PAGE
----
Kwame Sefa Kayi
Highly-admired broadcast journalist, Kwame Sefa Kayi, host of the Kokrokoo Morning Show on Peace 104.3 FM has called on well-meaning individuals and corporate bodies to contribute to an ongoing campaign to purchase some 100 incubators for health facilities across Ghana.
The campaign, known as ‘Project 100 Incubators’, is the brain child of the Kokrokoo Charities Foundation which is aimed at reducing the alarming figures of infant mortality in Ghana.
“We have to do this. I want us all to look back and say, we did it. And there would be people who would benefit from it. And those people are not people that we necessarily know or may even know. 37 Military Hospital at a point had to operate the incubator in shifts for babies. If the big hospitals are in this condition what about the small ones. So if your baby has to be in the incubator for two hours. After 45 minutes, you have to take your child out because somebody else has to put their child in. Where is our national conscience? What is going on here? It just unsettles me. And sometimes people who you know can afford it do not seem to care. But we would try it and we would do it,” Sefa Kayi said in an interview he granted to Nana Aba Anamoah on the State Of Affairs television show aired last Monday.
He continued, “Primarily, we have to give back to society. Especially those of us who have risen out of our own ashes to become who we have become. We have some influence to leverage on it. We have to help people because there is a lot of poverty around us and there is so much we can do. You and I are a bit more comfortable than we were some 10 or 15 years ago and touch wood, we would never go back into those days. So let’s raise somebody as well as we go along. Just take one person and if you can, lift the person up. You would be helping a lot more people than you know.”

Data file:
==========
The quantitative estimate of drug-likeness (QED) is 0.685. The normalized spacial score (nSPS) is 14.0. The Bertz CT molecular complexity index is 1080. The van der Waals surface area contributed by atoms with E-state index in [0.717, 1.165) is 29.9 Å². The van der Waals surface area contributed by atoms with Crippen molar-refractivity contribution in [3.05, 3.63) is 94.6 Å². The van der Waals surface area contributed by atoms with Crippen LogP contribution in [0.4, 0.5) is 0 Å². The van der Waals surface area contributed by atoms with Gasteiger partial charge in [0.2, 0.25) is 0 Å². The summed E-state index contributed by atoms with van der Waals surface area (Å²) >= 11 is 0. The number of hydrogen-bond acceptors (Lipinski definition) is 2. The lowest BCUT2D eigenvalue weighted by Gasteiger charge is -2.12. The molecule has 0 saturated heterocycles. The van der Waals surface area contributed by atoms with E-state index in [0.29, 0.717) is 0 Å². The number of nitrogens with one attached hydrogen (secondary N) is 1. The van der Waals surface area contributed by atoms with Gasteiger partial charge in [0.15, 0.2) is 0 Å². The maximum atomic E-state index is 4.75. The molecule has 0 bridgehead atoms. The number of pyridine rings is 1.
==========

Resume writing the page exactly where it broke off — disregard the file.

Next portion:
The ace broadcast journalist explained that it would not be prudent to solely rely on government to provide some of such crucially needed amenities because the burden and demand on governments is huge and varied.
Sefa Kayi, however, expressed disappointment that despite the scarce resources available, there are reports of persons who use money in a way perceived to be frivolous.
“Of course it would break my heart if I have to buy an incubator for $10,000 and someone polishes off $35 million in one fell swoop. I am like ‘hello what are we talking about? Are we that rich?’ So rich that one person can walk away with $35 million, another person can do something else and it is two three million dollars gone down the drain. So when you hear those stories, it breaks you a bit and it depresses you sometimes too and you are like ‘really?’
“I don’t know. Honestly I don’t know. When you hear some of these stories, you ask yourself ‘what is going on?’ Do these people feel any compulsion to stop and think before they do what they do or is it simply because it is about them and what they would get or what they stand to get. Is that all it is? So what happened to love for the country? What happened to feeling some empathy and sympathy for other people? What happened to giving back to society? What happened to all those little values that we were taught; love thy neighbour as thy self, look out for the underprivileged and the weak person? What happened to all of that? Have we sacrificed that on the altar of making money? Is that all there is to life?” he asked.
By Halifax Ansah-Addo